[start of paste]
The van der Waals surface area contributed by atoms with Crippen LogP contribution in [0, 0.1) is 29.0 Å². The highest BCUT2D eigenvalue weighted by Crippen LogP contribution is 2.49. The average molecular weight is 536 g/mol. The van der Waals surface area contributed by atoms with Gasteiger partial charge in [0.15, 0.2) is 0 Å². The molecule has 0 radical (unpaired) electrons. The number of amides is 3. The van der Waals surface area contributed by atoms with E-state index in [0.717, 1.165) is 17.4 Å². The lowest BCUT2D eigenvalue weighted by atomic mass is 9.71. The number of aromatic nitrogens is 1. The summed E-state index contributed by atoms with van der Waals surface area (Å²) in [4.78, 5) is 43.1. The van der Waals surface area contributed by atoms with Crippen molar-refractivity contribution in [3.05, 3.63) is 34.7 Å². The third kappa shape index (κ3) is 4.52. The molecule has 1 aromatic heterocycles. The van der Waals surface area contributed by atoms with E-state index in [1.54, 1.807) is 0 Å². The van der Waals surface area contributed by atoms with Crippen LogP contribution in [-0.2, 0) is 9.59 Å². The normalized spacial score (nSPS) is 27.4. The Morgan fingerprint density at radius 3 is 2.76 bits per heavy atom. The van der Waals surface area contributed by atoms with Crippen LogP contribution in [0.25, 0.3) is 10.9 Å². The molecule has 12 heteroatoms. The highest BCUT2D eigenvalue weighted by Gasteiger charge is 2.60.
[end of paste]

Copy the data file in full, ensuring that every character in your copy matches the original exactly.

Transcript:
The van der Waals surface area contributed by atoms with Crippen LogP contribution in [0, 0.1) is 29.0 Å². The highest BCUT2D eigenvalue weighted by Crippen LogP contribution is 2.49. The average molecular weight is 536 g/mol. The van der Waals surface area contributed by atoms with Gasteiger partial charge in [0.15, 0.2) is 0 Å². The molecule has 0 radical (unpaired) electrons. The number of amides is 3. The van der Waals surface area contributed by atoms with E-state index in [0.717, 1.165) is 17.4 Å². The lowest BCUT2D eigenvalue weighted by atomic mass is 9.71. The number of aromatic nitrogens is 1. The summed E-state index contributed by atoms with van der Waals surface area (Å²) in [4.78, 5) is 43.1. The van der Waals surface area contributed by atoms with Crippen molar-refractivity contribution in [3.05, 3.63) is 34.7 Å². The third kappa shape index (κ3) is 4.52. The molecule has 1 aromatic heterocycles. The van der Waals surface area contributed by atoms with E-state index in [1.54, 1.807) is 0 Å². The van der Waals surface area contributed by atoms with Crippen LogP contribution in [-0.2, 0) is 9.59 Å². The normalized spacial score (nSPS) is 27.4. The Morgan fingerprint density at radius 3 is 2.76 bits per heavy atom. The van der Waals surface area contributed by atoms with Crippen LogP contribution in [0.25, 0.3) is 10.9 Å². The molecule has 12 heteroatoms. The highest BCUT2D eigenvalue weighted by Gasteiger charge is 2.60.